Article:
Level-three accountability is recognizing a business’s responsibility to the greater good of its community. A leader devoted to succeeding must not overlook the communities that allow them to prosper – whether they be local, national or global. While hard work and determination help form the nucleus of success, alone they cannot sustain it. Let’s face it, all success takes place within the context of communities as the supporting entities that provide structure, people and resources necessary to a company’s growth and prosperity. Our communities are, by and large, our customers (or at very least a link to our customers). To be recognized as a contributing member of a community is to be recognized as a trusted source for products and/or services. And perception is everything.
Level-three accountability is not so much about community service as it is community awareness. Are we perceived as fair and willing to help? Are there needs going unmet? Can we make a difference? Our communities should not expect us to support them via excessive taxation or litigation, nor should we expect them to favor or reward us just for showing up. Level-three accountability requires leaders to foster attitudes of win-win unselfishness, being willing to take the initiative to reach out with a spirit of generosity and cooperation first, as resources allow. Our very survival may depend on it.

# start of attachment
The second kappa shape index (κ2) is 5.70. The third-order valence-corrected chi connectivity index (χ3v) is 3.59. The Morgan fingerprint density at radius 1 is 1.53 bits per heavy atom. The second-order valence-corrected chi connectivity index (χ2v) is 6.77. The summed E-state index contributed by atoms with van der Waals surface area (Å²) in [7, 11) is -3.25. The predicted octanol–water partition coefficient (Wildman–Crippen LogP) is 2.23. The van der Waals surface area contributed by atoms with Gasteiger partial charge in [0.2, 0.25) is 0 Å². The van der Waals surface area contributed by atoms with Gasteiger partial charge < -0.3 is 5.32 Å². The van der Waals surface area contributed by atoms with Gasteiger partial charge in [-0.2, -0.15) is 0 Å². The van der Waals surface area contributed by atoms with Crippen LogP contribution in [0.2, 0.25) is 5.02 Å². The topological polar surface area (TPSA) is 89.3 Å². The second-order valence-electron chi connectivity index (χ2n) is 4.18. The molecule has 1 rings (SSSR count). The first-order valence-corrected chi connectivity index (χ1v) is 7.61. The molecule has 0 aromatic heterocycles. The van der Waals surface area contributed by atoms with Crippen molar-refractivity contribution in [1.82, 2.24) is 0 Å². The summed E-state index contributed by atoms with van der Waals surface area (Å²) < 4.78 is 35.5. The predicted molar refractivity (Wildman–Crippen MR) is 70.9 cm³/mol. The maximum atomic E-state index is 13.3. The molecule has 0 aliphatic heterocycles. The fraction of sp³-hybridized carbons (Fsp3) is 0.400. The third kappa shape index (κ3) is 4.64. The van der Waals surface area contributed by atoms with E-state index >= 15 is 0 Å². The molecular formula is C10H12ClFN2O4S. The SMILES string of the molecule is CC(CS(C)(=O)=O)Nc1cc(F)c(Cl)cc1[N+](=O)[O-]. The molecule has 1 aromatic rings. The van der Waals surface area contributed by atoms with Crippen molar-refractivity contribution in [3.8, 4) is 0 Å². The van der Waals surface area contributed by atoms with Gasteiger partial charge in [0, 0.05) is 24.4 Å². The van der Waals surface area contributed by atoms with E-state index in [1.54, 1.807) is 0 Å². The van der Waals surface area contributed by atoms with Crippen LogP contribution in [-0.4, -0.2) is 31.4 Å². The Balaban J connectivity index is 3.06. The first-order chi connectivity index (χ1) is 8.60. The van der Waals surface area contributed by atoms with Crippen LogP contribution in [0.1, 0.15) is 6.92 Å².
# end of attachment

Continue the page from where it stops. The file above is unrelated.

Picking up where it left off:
Being accountable and holding others accountable, with clear consequences, is the DNA of leading well. One without the other does not work – it’s an all or none proposition if you want to separate yourself from the pack. Sustained business success depends on a healthy business culture, fostered by clear non-negotiable values and boundaries, held together by a leader’s commitment and willingness to do the hard work necessary to hold to the standards. But it all starts with the leader. What can or will you do differently that will make a difference in your company today? Your people are depending on you to set the pace, define the values, clarify the boundaries and help them to win. Your first step may be to clarify your own values and translate them into your everyday leadership behaviors. Or maybe rally your team around a cause or launch some long awaited training to help and encourage them. If you need help, encouragement or support, Legacy Business Leaders is here for you. Call anytime at 330.470.1300, or visit us on the web at www.Legacybizleaders.com. We would love to have the opportunity to be a part of your success story!
Wishing you the very best in life and business!
Fred Reikowsky, LPBC
Legacy Business Leaders, LLC